Stories and thoughts about family and life

The Charlie Brown Teacher

on November 16, 2012

It’s been funny the number of conversations I’ve had, just in the past couple of days, where one of my friends has compared herself to the “Charlie Brown Teacher.” In all the Peanuts cartoons, the poor teacher would ramble on “Wah wah. Wah wah wah wah,” and so on. Only the kids could understand her. To the rest of us, it was completely imperciptible except as just noise.
I think there likely isn’t a mom out there who hasn’t experienced this sensation–talking and talking and realizing that no one hears you. Repeating the chore list 10 times to children who act like they understand but then sometimes do the complete opposite of what you say. Having entire conversations with your husband, only to find out that all he got out of it was one sentence and that once sentence doesn’t make any sense to him.
I was so frustrated with being the Charlie Brown Teacher earlier this week that I quite literally exploded at my poor surprised family, declaring that if no one was going to listen to anything I had to say then perhaps I just shouldn’t communicate anymore. In the span of 20 minutes I had an interaction with each one of the males in my house which had me seriously questioning my ability to speak English, let alone relay competent instructions or details. After I calmed, my husband and I had a little chat about how irrelevent it makes a person feel to know that entire conversations can be had and only one participant recall any of the significant details.

So, I was thinking that it was just my family, until I had two separate interactions with a client yesterday which left me feeling much the same way. Our first conversation was a “refresher” of a conversation we had about six months ago, where I explained how some data had been gathered by one of our vendors. I had explained at the time how the situation occurred, and the clients response was that they wanted to review it further and to leave it alone for now. So I did. In our conversation yesterday, however, the client responded that he simply would never have told me that, regardless of my fairly detailed notes on the situation where I wrote down what he said. And all of that is fine–I quite possibly could have misunderstood. I chalked it up to that and this poor client having enough on his plate for five people, until our second interaction in two hours where he did the same thing again. The second conversation had to do with a fee structure conversation we had several months ago as well. I had explained the formula for calculating the particular fee and client responsibility for their portion of the fee. Again, I made notes of the conversation, and the client told me that was the first time he was hearing that information.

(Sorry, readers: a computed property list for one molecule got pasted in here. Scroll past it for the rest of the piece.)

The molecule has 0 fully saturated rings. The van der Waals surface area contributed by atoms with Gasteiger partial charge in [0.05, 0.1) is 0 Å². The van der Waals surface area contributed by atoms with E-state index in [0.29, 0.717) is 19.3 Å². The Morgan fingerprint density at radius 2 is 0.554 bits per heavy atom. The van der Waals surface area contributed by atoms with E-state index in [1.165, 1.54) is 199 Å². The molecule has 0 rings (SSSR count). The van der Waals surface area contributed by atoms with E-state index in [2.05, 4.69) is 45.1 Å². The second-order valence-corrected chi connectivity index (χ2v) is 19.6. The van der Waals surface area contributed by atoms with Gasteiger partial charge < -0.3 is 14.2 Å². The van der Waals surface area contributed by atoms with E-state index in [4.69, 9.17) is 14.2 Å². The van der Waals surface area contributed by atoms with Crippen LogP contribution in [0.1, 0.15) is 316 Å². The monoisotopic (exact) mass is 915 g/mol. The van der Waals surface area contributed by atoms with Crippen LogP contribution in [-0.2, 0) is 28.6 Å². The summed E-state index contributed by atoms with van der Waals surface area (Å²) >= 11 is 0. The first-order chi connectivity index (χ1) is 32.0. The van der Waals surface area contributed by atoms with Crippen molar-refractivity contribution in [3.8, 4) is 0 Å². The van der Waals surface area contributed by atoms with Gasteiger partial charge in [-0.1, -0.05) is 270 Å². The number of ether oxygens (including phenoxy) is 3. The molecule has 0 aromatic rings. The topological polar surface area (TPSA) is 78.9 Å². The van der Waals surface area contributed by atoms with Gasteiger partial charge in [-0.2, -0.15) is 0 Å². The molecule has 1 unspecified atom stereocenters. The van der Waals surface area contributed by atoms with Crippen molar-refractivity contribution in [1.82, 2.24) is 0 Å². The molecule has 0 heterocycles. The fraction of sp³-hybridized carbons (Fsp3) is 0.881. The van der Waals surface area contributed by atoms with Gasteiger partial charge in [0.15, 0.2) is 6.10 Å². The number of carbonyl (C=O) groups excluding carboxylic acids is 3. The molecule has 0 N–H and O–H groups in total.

I thought about that when I was going home. I’ve used the same explanation with my kids before, and there really IS a difference between hearing and listening. We all hear a lot of things during the course of our day–the printer, the telephone, other conversations, traffic, the television, etc. To which things are we actually listening?

I’d like to say it’s just a male thing, and while it’s true that females can usually multi-task better, I know female friends who can’t hear anything beyond what they are engaged either. It’s funny the number of situations in just one week where I’ve been greeted with people who didn’t hear the same conversation I did.   I don’t guess Charlie’s teacher had any idea what an impact she would have on our society.  I wonder what the next generation will use as their example of that communication that isn’t understood?


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